Fig. 2.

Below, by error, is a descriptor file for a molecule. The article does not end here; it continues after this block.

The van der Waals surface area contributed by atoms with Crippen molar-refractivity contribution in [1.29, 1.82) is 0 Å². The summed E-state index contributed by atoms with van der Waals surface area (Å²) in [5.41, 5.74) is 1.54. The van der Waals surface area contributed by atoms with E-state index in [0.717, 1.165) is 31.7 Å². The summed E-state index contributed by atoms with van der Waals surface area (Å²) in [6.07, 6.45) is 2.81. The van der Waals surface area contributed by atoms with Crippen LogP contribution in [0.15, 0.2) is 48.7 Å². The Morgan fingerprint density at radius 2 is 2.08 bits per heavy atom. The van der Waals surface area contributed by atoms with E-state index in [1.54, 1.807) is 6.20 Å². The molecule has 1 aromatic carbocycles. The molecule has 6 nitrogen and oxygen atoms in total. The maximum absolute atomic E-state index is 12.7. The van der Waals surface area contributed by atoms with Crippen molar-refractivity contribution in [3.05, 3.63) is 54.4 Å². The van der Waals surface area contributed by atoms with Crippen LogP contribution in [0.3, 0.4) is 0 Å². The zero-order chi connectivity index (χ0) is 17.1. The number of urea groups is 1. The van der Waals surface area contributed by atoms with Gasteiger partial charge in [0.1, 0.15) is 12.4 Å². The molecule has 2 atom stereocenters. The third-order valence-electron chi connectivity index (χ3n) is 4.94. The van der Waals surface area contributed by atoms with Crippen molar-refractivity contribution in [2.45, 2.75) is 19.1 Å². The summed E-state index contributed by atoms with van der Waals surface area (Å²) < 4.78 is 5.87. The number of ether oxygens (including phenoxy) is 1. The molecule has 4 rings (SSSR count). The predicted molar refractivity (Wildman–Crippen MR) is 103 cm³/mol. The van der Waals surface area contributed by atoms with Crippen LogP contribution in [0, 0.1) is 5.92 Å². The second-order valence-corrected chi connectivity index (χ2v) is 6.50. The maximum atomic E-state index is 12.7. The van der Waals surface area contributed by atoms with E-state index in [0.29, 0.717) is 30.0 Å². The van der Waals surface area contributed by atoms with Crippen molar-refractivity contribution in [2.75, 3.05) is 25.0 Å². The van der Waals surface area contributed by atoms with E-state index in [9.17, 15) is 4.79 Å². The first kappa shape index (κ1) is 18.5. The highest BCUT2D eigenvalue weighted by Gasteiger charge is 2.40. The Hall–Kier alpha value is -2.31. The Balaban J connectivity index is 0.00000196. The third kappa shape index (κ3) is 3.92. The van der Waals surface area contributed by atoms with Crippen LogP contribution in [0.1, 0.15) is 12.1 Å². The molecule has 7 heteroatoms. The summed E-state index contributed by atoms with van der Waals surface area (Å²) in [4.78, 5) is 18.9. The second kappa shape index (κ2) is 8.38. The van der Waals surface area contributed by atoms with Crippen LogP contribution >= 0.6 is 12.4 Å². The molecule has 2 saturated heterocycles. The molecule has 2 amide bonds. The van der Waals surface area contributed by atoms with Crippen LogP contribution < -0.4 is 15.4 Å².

Surgery and scaffold/rhBMP-7 preparation. (A-G) Surgical generation of a segmental bone defect and implantation of a TE scaffold. To create a 3 cm segmental tibial defect, the bone was exposed and a dynamic compression plate was temporarily fixed with two screws (A). Subsequently, the screw holes were drilled, the defect middle and osteotomy lines were marked (B,C), and the bone segment was removed after osteotomy (D,E). The periosteum was removed 1 cm on the either end of the tibia defect site before the bone fragments were realigned (F) and fixed with plate and screws (G). (H-M) Top (H) and lateral (I) views of a cylindrical medical grade polycaprolactone tricalcium phosphate (mPCL-TCP) scaffold produced via fused deposition. Prior to transplantation, the scaffolds were surface treated with NaOH to render them more hydrophilic, as demonstrated in the scanning electron microscopy images prior to (J, inset) and after (J) NaOH treatment. To load the scaffolds with the recombinant human bone morphogenic protein BMP-7, the lyophilised BMP-7 was mixed with sterile saline and transferred to the inner duct of the scaffold and onto the contact interfaces between the bone and the scaffold (K,L). The BMP-7-augmented scaffolds were then implanted into the segmental tibial defects (M). (N-P) Representative X-ray images showing segmental tibial defects after 3 months of treatment with the scaffold only (N), the scaffold augmented with 1.75 mg rhBMP-7 (O) or the scaffold augmented with 3.5 mg rhBMP-7 (P), showing superior bone regeneration in the scaffolds with increasing amounts of rhBMP-7 loading due to the potent osteoinductive properties of rhBMP-7. Adapted from Cipitria et al. (2013).